Finland’s largest film event, the Tampere International Short Film Festival, commemorated its 25th anniversary and the centenary of film with record audiences estimated at 30,000. It was a splashy, well-run celebration of the art of the short film.
The event, which ran March 8-12, also survived a symbolic strike of fest projectionists that delayed screenings. The projectionists, hired from Finnkino ranks, protested layoffs at the company, which changed hands last October and has experienced a management shakeup.
The fest, though smallish, has carved out a unique niche for itself as the world’s most respected forum for animation.
The most popular programs, sold out long in advance, were three selections of cartoons from England’s revered Aardman Animations studio, creator of Oscar winner “The Wrong Trousers.” At Tampere, this short has already attained cult status, and images of “Trousers” characters Wallace and Gromit were sported on T-shirts everywhere.
Other screenings of note included the commercials Ingmar Bergman directed for soap, short films made by Roman Polanski in the 1960s and a salute to Orson Welles, with what remains of his unfinished film “It’s All True.” A gay and lesbian program was repped by Frameline distrib Desi del Valle.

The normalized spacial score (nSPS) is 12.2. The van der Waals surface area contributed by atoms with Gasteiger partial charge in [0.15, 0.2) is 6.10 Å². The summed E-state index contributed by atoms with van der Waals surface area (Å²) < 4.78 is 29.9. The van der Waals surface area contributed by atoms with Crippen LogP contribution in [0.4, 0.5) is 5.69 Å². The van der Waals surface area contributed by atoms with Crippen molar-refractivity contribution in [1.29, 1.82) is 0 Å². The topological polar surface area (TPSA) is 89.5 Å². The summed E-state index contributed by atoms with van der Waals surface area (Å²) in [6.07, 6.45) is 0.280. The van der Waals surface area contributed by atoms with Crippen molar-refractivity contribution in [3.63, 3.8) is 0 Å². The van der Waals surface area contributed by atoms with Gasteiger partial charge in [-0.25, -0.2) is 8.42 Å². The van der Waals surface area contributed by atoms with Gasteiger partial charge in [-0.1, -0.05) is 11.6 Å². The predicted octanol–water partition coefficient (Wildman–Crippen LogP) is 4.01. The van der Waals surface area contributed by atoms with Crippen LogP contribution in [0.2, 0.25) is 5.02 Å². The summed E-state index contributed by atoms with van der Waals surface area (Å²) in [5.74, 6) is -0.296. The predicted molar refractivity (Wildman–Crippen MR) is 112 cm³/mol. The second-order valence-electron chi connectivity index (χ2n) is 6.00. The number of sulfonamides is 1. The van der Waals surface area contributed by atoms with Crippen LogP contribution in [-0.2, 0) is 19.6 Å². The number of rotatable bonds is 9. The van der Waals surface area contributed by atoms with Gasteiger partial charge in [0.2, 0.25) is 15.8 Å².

Taking top animation prize was Thomas Meyer-Hermann’s “The Creation,” a playful, seven-minute view of how the world got its start. Judged best docu was Jay Rosenblatt’s experimental film about growing up male, “The Smell of Burning Ants.”
This year’s Grand Prix prize, worth $6,000, went to a half-hour French fiction film “Quelque Chose de Different” (Something Different), by Bruno Rolland.
The $12,500 Risto Jarva Prize was handed out to Heikki Ahola and the Statiivinkantajatry Assn. for an hourlong docu on contemporary Helsinki, “City Symphony,” to which over 20 filmmakers contributed.
Tampere also hosted a variety of panels, but it was the lectures that were popular with young festgoers, with topics ranging from computer animation and how to pitch a film idea to producers, to a talk on “From the Velvets to the Voidoids: Video rarities from the pre-punk era.”